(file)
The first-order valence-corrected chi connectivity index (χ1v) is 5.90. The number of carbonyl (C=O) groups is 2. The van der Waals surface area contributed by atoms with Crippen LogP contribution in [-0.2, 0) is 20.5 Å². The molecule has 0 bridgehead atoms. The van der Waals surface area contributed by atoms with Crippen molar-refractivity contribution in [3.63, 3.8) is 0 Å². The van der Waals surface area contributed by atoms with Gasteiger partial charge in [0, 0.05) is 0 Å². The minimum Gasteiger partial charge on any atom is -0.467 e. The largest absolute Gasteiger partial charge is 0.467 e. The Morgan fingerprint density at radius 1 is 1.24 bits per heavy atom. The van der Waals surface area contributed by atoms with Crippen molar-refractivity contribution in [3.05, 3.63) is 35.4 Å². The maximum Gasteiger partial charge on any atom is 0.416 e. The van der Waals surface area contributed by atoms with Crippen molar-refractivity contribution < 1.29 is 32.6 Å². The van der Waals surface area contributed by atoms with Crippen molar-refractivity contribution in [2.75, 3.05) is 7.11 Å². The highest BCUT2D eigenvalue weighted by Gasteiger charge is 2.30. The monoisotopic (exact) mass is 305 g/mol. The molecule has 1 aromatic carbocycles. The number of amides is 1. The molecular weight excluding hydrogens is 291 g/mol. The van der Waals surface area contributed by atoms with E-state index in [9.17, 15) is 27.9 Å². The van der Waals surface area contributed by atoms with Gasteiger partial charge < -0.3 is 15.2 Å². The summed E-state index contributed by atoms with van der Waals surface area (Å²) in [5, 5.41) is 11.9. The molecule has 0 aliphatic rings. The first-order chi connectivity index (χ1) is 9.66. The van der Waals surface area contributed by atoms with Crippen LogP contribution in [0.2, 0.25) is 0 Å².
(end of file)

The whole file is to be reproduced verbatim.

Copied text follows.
The first-order valence-corrected chi connectivity index (χ1v) is 5.90. The number of carbonyl (C=O) groups is 2. The van der Waals surface area contributed by atoms with Crippen LogP contribution in [-0.2, 0) is 20.5 Å². The molecule has 0 bridgehead atoms. The van der Waals surface area contributed by atoms with Crippen molar-refractivity contribution in [3.63, 3.8) is 0 Å². The van der Waals surface area contributed by atoms with Gasteiger partial charge in [0, 0.05) is 0 Å². The minimum Gasteiger partial charge on any atom is -0.467 e. The largest absolute Gasteiger partial charge is 0.467 e. The Morgan fingerprint density at radius 1 is 1.24 bits per heavy atom. The van der Waals surface area contributed by atoms with Crippen molar-refractivity contribution in [3.05, 3.63) is 35.4 Å². The maximum Gasteiger partial charge on any atom is 0.416 e. The van der Waals surface area contributed by atoms with Crippen molar-refractivity contribution < 1.29 is 32.6 Å². The van der Waals surface area contributed by atoms with Crippen molar-refractivity contribution in [2.75, 3.05) is 7.11 Å². The highest BCUT2D eigenvalue weighted by Gasteiger charge is 2.30. The monoisotopic (exact) mass is 305 g/mol. The molecule has 1 aromatic carbocycles. The number of amides is 1. The molecular weight excluding hydrogens is 291 g/mol. The van der Waals surface area contributed by atoms with E-state index in [9.17, 15) is 27.9 Å². The van der Waals surface area contributed by atoms with Gasteiger partial charge < -0.3 is 15.2 Å². The summed E-state index contributed by atoms with van der Waals surface area (Å²) in [5, 5.41) is 11.9. The molecule has 0 aliphatic rings. The first-order chi connectivity index (χ1) is 9.66. The van der Waals surface area contributed by atoms with Crippen LogP contribution in [0.2, 0.25) is 0 Å².